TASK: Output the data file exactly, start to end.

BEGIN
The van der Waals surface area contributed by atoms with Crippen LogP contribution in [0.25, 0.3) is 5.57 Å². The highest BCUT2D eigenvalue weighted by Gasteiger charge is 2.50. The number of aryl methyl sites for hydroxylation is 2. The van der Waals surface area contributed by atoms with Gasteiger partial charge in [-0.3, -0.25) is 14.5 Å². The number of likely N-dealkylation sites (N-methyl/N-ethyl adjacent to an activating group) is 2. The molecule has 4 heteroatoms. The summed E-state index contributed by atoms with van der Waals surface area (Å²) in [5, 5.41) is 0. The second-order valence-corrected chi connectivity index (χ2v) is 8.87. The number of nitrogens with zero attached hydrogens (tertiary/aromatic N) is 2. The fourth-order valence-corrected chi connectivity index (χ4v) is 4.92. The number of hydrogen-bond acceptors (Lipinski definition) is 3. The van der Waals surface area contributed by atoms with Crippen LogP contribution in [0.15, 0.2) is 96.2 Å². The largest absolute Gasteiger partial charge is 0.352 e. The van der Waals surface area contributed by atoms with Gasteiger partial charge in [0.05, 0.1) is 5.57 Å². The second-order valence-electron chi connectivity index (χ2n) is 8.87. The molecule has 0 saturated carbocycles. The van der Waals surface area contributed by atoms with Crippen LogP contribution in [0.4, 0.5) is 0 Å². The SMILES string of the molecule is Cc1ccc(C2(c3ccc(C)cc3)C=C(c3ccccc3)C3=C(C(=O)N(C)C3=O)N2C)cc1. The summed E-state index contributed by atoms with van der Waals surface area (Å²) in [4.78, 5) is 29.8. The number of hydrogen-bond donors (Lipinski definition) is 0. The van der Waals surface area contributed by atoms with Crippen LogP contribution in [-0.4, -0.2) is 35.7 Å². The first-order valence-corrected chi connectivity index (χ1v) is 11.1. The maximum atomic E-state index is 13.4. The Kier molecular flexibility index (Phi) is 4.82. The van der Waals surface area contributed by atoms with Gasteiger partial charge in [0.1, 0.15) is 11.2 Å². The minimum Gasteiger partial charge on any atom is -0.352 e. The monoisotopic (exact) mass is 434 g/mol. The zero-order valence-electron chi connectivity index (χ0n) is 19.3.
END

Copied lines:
The van der Waals surface area contributed by atoms with Crippen LogP contribution in [0.25, 0.3) is 5.57 Å². The highest BCUT2D eigenvalue weighted by Gasteiger charge is 2.50. The number of aryl methyl sites for hydroxylation is 2. The van der Waals surface area contributed by atoms with Gasteiger partial charge in [-0.3, -0.25) is 14.5 Å². The number of likely N-dealkylation sites (N-methyl/N-ethyl adjacent to an activating group) is 2. The molecule has 4 heteroatoms. The summed E-state index contributed by atoms with van der Waals surface area (Å²) in [5, 5.41) is 0. The second-order valence-corrected chi connectivity index (χ2v) is 8.87. The number of nitrogens with zero attached hydrogens (tertiary/aromatic N) is 2. The fourth-order valence-corrected chi connectivity index (χ4v) is 4.92. The number of hydrogen-bond acceptors (Lipinski definition) is 3. The van der Waals surface area contributed by atoms with Crippen LogP contribution in [0.15, 0.2) is 96.2 Å². The largest absolute Gasteiger partial charge is 0.352 e. The van der Waals surface area contributed by atoms with Gasteiger partial charge in [0.05, 0.1) is 5.57 Å². The second-order valence-electron chi connectivity index (χ2n) is 8.87. The molecule has 0 saturated carbocycles. The van der Waals surface area contributed by atoms with Crippen LogP contribution in [0.4, 0.5) is 0 Å². The SMILES string of the molecule is Cc1ccc(C2(c3ccc(C)cc3)C=C(c3ccccc3)C3=C(C(=O)N(C)C3=O)N2C)cc1. The summed E-state index contributed by atoms with van der Waals surface area (Å²) in [4.78, 5) is 29.8. The number of hydrogen-bond donors (Lipinski definition) is 0. The van der Waals surface area contributed by atoms with Crippen LogP contribution in [-0.4, -0.2) is 35.7 Å². The first-order valence-corrected chi connectivity index (χ1v) is 11.1. The maximum atomic E-state index is 13.4. The Kier molecular flexibility index (Phi) is 4.82. The van der Waals surface area contributed by atoms with Gasteiger partial charge in [0.1, 0.15) is 11.2 Å². The minimum Gasteiger partial charge on any atom is -0.352 e. The monoisotopic (exact) mass is 434 g/mol. The zero-order valence-electron chi connectivity index (χ0n) is 19.3.